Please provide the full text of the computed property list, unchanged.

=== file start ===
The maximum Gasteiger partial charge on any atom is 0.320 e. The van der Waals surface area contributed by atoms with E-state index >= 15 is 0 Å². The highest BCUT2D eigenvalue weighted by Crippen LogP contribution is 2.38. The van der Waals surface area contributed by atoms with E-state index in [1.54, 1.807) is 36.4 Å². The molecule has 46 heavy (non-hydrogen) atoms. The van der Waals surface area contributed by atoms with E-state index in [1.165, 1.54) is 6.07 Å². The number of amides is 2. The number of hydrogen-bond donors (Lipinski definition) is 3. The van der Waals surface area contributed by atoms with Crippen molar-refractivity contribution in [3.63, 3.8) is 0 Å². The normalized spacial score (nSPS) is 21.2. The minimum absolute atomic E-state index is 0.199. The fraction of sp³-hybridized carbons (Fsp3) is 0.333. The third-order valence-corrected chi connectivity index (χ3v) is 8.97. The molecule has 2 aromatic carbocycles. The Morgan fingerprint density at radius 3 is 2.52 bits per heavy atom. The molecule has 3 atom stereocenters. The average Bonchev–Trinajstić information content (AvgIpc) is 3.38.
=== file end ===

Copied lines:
The maximum Gasteiger partial charge on any atom is 0.320 e. The van der Waals surface area contributed by atoms with E-state index >= 15 is 0 Å². The highest BCUT2D eigenvalue weighted by Crippen LogP contribution is 2.38. The van der Waals surface area contributed by atoms with E-state index in [1.54, 1.807) is 36.4 Å². The molecule has 46 heavy (non-hydrogen) atoms. The van der Waals surface area contributed by atoms with E-state index in [1.165, 1.54) is 6.07 Å². The number of amides is 2. The number of hydrogen-bond donors (Lipinski definition) is 3. The van der Waals surface area contributed by atoms with Crippen molar-refractivity contribution in [3.63, 3.8) is 0 Å². The normalized spacial score (nSPS) is 21.2. The minimum absolute atomic E-state index is 0.199. The fraction of sp³-hybridized carbons (Fsp3) is 0.333. The third-order valence-corrected chi connectivity index (χ3v) is 8.97. The molecule has 2 aromatic carbocycles. The Morgan fingerprint density at radius 3 is 2.52 bits per heavy atom. The molecule has 3 atom stereocenters. The average Bonchev–Trinajstić information content (AvgIpc) is 3.38.